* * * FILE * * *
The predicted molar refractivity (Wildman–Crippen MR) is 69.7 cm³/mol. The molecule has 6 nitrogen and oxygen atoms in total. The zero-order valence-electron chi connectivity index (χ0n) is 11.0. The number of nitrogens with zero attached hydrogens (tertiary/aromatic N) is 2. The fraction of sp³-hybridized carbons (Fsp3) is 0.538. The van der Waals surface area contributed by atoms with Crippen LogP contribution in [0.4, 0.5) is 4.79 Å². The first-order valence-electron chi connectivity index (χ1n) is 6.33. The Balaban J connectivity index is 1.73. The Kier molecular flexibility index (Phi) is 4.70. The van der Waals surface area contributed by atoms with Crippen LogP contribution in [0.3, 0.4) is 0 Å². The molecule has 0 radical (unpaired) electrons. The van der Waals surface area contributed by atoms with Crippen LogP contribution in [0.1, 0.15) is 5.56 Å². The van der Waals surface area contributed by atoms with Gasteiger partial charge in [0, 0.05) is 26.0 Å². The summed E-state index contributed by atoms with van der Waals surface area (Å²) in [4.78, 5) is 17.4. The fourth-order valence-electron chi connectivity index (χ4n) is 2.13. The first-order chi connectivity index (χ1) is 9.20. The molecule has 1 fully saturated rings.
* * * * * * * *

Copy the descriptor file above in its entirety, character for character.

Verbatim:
The predicted molar refractivity (Wildman–Crippen MR) is 69.7 cm³/mol. The molecule has 6 nitrogen and oxygen atoms in total. The zero-order valence-electron chi connectivity index (χ0n) is 11.0. The number of nitrogens with zero attached hydrogens (tertiary/aromatic N) is 2. The fraction of sp³-hybridized carbons (Fsp3) is 0.538. The van der Waals surface area contributed by atoms with Crippen LogP contribution in [0.4, 0.5) is 4.79 Å². The first-order valence-electron chi connectivity index (χ1n) is 6.33. The Balaban J connectivity index is 1.73. The Kier molecular flexibility index (Phi) is 4.70. The van der Waals surface area contributed by atoms with Crippen LogP contribution in [0.3, 0.4) is 0 Å². The molecule has 0 radical (unpaired) electrons. The van der Waals surface area contributed by atoms with Crippen LogP contribution in [0.1, 0.15) is 5.56 Å². The van der Waals surface area contributed by atoms with Gasteiger partial charge in [0, 0.05) is 26.0 Å². The summed E-state index contributed by atoms with van der Waals surface area (Å²) in [4.78, 5) is 17.4. The fourth-order valence-electron chi connectivity index (χ4n) is 2.13. The first-order chi connectivity index (χ1) is 9.20. The molecule has 1 fully saturated rings.